Have a little faith in me.

Today, at the NICU with Sage and Ann, it was hard for me to hold on to the words I wrote yesterday. My intellect and my emotions weren’t in tune.

Some people are very pragmatic, and they don’t get upset about things they can’t change, because they can’t change them — and they don’t get upset about things they can change, because they can change them. I think that’s a fairly worthy ideal, although I often feel these people are missing some of the point. There are things that you can’t change that you should be upset about, if only to rally others to your side until you can change them. And there are things that you can change that you should be upset about, because the situation should never have been allowed to happen and a little responsive emotion is not a bad thing.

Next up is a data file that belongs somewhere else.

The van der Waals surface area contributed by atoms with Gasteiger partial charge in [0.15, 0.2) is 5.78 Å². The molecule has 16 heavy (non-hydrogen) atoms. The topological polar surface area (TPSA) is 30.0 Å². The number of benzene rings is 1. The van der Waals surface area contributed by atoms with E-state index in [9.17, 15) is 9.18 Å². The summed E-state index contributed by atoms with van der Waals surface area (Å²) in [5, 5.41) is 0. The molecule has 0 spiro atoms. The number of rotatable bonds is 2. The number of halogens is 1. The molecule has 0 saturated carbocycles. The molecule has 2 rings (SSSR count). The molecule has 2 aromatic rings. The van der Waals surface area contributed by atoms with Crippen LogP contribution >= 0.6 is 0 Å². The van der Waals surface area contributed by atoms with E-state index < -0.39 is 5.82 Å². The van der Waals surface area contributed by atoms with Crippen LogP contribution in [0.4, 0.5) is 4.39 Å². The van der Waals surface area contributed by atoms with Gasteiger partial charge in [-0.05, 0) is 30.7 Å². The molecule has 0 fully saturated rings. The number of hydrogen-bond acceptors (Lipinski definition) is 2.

I, on the other hand, have always been very emotional — although not always in appropriate ways or for appropriate reasons. Much of my adolescence was spent trying to sort out which of my emotions were due to chemical imbalances in my brain (mostly due to poorly controlled hypoglycemia) and which were real. I learned that my emotions didn’t always match what I knew to be true.

And today, that was very much the case. I know Sage is better off in the NICU right now than at home, but it aches to know that we could be looking at additional weeks.

Ironically, I have also learned that I can’t always trust my intellect against my emotions. Like many people, I can rationalize just about anything that I put my mind to, and this can lead me to all sorts of bad decisions. Sometimes, the strongest reason I have to turn away from my intellect is just the gut feeling that my decision-making process is wrong.

I remember a youth pastor, long ago, telling our youth group “Feelings change. Facts never change. Faith doesn’t have to change.”